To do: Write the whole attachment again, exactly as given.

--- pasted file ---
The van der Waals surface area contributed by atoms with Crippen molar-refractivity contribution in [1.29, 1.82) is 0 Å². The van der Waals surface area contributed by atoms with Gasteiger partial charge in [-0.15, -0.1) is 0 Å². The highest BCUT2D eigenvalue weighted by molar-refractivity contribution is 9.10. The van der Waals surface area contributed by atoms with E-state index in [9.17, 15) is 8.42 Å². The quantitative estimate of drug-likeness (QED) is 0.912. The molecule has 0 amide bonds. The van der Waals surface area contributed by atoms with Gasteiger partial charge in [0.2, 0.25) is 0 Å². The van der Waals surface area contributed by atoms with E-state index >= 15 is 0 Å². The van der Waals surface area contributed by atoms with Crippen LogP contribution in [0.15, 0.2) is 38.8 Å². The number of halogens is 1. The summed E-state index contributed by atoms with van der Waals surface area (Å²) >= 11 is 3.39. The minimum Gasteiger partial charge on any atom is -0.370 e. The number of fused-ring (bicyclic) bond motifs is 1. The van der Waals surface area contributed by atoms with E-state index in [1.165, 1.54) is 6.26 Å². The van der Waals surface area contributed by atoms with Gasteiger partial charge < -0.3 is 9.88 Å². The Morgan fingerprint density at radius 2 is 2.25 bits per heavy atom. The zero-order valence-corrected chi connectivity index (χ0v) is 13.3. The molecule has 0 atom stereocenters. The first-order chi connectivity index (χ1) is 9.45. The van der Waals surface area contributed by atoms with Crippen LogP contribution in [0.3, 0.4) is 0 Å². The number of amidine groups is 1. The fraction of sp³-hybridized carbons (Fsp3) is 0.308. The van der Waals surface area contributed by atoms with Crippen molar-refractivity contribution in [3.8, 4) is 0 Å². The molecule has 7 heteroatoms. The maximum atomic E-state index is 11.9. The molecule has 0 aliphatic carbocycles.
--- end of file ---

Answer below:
The van der Waals surface area contributed by atoms with Crippen molar-refractivity contribution in [1.29, 1.82) is 0 Å². The van der Waals surface area contributed by atoms with Gasteiger partial charge in [-0.15, -0.1) is 0 Å². The highest BCUT2D eigenvalue weighted by molar-refractivity contribution is 9.10. The van der Waals surface area contributed by atoms with E-state index in [9.17, 15) is 8.42 Å². The quantitative estimate of drug-likeness (QED) is 0.912. The molecule has 0 amide bonds. The van der Waals surface area contributed by atoms with Gasteiger partial charge in [0.2, 0.25) is 0 Å². The van der Waals surface area contributed by atoms with E-state index >= 15 is 0 Å². The van der Waals surface area contributed by atoms with Crippen LogP contribution in [0.15, 0.2) is 38.8 Å². The number of halogens is 1. The summed E-state index contributed by atoms with van der Waals surface area (Å²) >= 11 is 3.39. The minimum Gasteiger partial charge on any atom is -0.370 e. The number of fused-ring (bicyclic) bond motifs is 1. The van der Waals surface area contributed by atoms with E-state index in [1.165, 1.54) is 6.26 Å². The van der Waals surface area contributed by atoms with Gasteiger partial charge < -0.3 is 9.88 Å². The Morgan fingerprint density at radius 2 is 2.25 bits per heavy atom. The zero-order valence-corrected chi connectivity index (χ0v) is 13.3. The molecule has 0 atom stereocenters. The first-order chi connectivity index (χ1) is 9.45. The van der Waals surface area contributed by atoms with Crippen LogP contribution in [0.3, 0.4) is 0 Å². The number of amidine groups is 1. The fraction of sp³-hybridized carbons (Fsp3) is 0.308. The van der Waals surface area contributed by atoms with Crippen molar-refractivity contribution in [3.8, 4) is 0 Å². The molecule has 7 heteroatoms. The maximum atomic E-state index is 11.9. The molecule has 0 aliphatic carbocycles.